As the others already pointed out, without knowing the data model and the calculus itself, it's hard to give advice.

The only thing right now is:

When you want/need to stick to the current approach, then you need as primary key in all involved tables a partition key. Thus is primarily the VendorID as first column. Then you need to filter on the vendor and use it in the JOIN conditions as well. This can mean that you may need also an additional indices on your existing tables. Check whether all foreign key relationships involved in this calculus are fully indexed (indices existing on the child-side on the foreign key column(s)).
Dale FyeOwner, Dev-Soln LLCCommented:
You might try a technique I use in many of my databases.

1.  Create a new table (tblSelectedItems) in your database (put this in the front-end, not the BE).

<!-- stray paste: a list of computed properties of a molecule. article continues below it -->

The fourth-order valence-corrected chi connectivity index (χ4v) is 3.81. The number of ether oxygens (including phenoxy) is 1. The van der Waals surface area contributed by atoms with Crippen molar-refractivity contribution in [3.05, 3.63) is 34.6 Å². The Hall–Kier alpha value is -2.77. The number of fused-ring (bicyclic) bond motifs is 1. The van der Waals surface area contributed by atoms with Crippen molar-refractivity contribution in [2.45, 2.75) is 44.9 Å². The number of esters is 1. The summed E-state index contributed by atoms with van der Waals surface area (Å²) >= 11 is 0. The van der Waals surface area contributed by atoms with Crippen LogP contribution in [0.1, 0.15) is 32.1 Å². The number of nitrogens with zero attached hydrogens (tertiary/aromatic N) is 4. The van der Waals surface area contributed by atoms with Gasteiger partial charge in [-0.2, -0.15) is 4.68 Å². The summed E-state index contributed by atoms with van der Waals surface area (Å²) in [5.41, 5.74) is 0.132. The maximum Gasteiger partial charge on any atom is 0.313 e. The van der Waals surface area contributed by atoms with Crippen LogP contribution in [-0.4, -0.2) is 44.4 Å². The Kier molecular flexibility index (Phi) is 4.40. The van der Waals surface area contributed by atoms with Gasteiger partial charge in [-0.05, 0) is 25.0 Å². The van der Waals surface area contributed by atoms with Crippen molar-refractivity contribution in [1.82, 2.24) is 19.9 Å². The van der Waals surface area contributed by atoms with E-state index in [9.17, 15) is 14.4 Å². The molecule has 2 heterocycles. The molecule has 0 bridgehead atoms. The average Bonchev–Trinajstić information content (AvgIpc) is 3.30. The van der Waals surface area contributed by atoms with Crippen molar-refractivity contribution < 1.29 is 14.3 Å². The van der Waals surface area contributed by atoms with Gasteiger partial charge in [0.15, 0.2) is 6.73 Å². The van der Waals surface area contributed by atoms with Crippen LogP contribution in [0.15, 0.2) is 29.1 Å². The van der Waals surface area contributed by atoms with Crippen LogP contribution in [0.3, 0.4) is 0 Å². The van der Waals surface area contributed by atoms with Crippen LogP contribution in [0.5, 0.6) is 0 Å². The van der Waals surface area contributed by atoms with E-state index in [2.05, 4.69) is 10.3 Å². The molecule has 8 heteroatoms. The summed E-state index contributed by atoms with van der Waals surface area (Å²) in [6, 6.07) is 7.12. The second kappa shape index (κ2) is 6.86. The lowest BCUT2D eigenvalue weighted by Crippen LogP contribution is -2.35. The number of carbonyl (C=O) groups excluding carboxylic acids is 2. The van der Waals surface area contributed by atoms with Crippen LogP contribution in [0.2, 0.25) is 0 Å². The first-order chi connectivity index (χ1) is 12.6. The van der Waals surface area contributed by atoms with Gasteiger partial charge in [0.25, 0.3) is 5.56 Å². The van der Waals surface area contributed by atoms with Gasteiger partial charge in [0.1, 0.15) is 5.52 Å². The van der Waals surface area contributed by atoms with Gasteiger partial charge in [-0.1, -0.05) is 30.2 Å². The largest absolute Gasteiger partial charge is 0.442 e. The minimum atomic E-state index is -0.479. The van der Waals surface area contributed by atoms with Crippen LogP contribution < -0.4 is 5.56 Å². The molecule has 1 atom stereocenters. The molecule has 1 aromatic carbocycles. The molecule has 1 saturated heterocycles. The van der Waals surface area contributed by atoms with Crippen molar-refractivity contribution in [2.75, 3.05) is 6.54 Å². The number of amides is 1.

2.  Add an ID column (long integer, primary key) to this table (I also add a IsSelected Y/N) field to mine so that I can use it in subforms.
3.  Before running the query to get your final results, insert the ID values of all of the products you want to evaluate into this table.  Something like:
currentdb.Execute "DELETE FROM tblSelectedItems", dbfailonerror
strSQL = "INSERT INTO tblSelectedItems (ID, IsSelected) " _
       & "SELECT ItemID from tblVendorItems WHERE VendorID = 3"
currentdb.Execute strSQL, dbfailonerror